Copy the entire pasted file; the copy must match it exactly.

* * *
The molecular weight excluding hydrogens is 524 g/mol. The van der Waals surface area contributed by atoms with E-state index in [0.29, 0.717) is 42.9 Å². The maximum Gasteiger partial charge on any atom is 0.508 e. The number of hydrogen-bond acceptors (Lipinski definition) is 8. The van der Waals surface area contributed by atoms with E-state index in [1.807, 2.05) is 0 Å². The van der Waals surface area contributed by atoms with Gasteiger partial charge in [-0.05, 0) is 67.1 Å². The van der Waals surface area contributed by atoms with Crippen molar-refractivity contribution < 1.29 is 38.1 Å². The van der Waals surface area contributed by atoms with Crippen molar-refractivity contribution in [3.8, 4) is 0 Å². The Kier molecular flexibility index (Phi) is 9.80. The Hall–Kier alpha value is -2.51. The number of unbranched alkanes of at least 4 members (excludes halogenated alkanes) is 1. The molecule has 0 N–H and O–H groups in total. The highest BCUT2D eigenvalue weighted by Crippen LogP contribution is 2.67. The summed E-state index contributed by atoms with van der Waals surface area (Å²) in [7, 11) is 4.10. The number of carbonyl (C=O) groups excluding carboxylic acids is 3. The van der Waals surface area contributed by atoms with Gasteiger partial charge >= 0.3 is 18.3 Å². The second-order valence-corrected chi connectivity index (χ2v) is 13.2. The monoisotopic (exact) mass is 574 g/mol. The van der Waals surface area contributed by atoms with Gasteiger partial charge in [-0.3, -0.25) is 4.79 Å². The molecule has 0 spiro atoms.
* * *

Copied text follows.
The molecular weight excluding hydrogens is 524 g/mol. The van der Waals surface area contributed by atoms with E-state index in [0.29, 0.717) is 42.9 Å². The maximum Gasteiger partial charge on any atom is 0.508 e. The number of hydrogen-bond acceptors (Lipinski definition) is 8. The van der Waals surface area contributed by atoms with E-state index in [1.807, 2.05) is 0 Å². The van der Waals surface area contributed by atoms with Gasteiger partial charge in [-0.05, 0) is 67.1 Å². The van der Waals surface area contributed by atoms with Crippen molar-refractivity contribution < 1.29 is 38.1 Å². The van der Waals surface area contributed by atoms with Crippen molar-refractivity contribution in [3.8, 4) is 0 Å². The Kier molecular flexibility index (Phi) is 9.80. The Hall–Kier alpha value is -2.51. The number of unbranched alkanes of at least 4 members (excludes halogenated alkanes) is 1. The molecule has 0 N–H and O–H groups in total. The highest BCUT2D eigenvalue weighted by Crippen LogP contribution is 2.67. The summed E-state index contributed by atoms with van der Waals surface area (Å²) in [7, 11) is 4.10. The number of carbonyl (C=O) groups excluding carboxylic acids is 3. The van der Waals surface area contributed by atoms with Gasteiger partial charge >= 0.3 is 18.3 Å². The second-order valence-corrected chi connectivity index (χ2v) is 13.2. The monoisotopic (exact) mass is 574 g/mol. The van der Waals surface area contributed by atoms with Gasteiger partial charge in [-0.3, -0.25) is 4.79 Å². The molecule has 0 spiro atoms.